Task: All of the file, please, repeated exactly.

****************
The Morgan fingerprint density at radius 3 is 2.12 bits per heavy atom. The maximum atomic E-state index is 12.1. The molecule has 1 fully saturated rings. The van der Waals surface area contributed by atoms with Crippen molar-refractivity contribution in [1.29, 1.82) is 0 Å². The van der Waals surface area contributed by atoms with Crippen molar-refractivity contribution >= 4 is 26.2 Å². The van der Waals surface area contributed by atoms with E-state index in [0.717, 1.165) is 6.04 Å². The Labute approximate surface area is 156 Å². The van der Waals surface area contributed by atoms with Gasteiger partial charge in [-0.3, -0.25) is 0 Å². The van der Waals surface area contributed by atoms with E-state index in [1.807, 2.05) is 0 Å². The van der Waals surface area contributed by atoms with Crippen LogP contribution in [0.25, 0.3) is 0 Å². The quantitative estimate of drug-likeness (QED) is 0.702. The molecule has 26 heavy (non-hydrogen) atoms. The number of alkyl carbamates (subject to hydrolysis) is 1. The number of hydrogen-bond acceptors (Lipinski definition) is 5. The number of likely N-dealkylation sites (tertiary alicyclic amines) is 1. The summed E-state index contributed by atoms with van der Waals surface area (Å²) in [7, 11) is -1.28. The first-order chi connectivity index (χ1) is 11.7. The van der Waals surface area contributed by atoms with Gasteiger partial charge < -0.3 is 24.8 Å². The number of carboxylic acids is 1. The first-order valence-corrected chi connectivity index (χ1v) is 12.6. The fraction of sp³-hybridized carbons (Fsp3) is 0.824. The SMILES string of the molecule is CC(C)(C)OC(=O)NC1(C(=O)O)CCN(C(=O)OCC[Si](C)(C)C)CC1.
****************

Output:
The Morgan fingerprint density at radius 3 is 2.12 bits per heavy atom. The maximum atomic E-state index is 12.1. The molecule has 1 fully saturated rings. The van der Waals surface area contributed by atoms with Crippen molar-refractivity contribution in [1.29, 1.82) is 0 Å². The van der Waals surface area contributed by atoms with Crippen molar-refractivity contribution >= 4 is 26.2 Å². The van der Waals surface area contributed by atoms with E-state index in [0.717, 1.165) is 6.04 Å². The Labute approximate surface area is 156 Å². The van der Waals surface area contributed by atoms with Gasteiger partial charge in [-0.3, -0.25) is 0 Å². The van der Waals surface area contributed by atoms with E-state index in [1.807, 2.05) is 0 Å². The van der Waals surface area contributed by atoms with Crippen LogP contribution in [0.25, 0.3) is 0 Å². The quantitative estimate of drug-likeness (QED) is 0.702. The molecule has 26 heavy (non-hydrogen) atoms. The number of alkyl carbamates (subject to hydrolysis) is 1. The number of hydrogen-bond acceptors (Lipinski definition) is 5. The number of likely N-dealkylation sites (tertiary alicyclic amines) is 1. The summed E-state index contributed by atoms with van der Waals surface area (Å²) in [7, 11) is -1.28. The first-order chi connectivity index (χ1) is 11.7. The van der Waals surface area contributed by atoms with Gasteiger partial charge < -0.3 is 24.8 Å². The number of carboxylic acids is 1. The first-order valence-corrected chi connectivity index (χ1v) is 12.6. The fraction of sp³-hybridized carbons (Fsp3) is 0.824. The SMILES string of the molecule is CC(C)(C)OC(=O)NC1(C(=O)O)CCN(C(=O)OCC[Si](C)(C)C)CC1.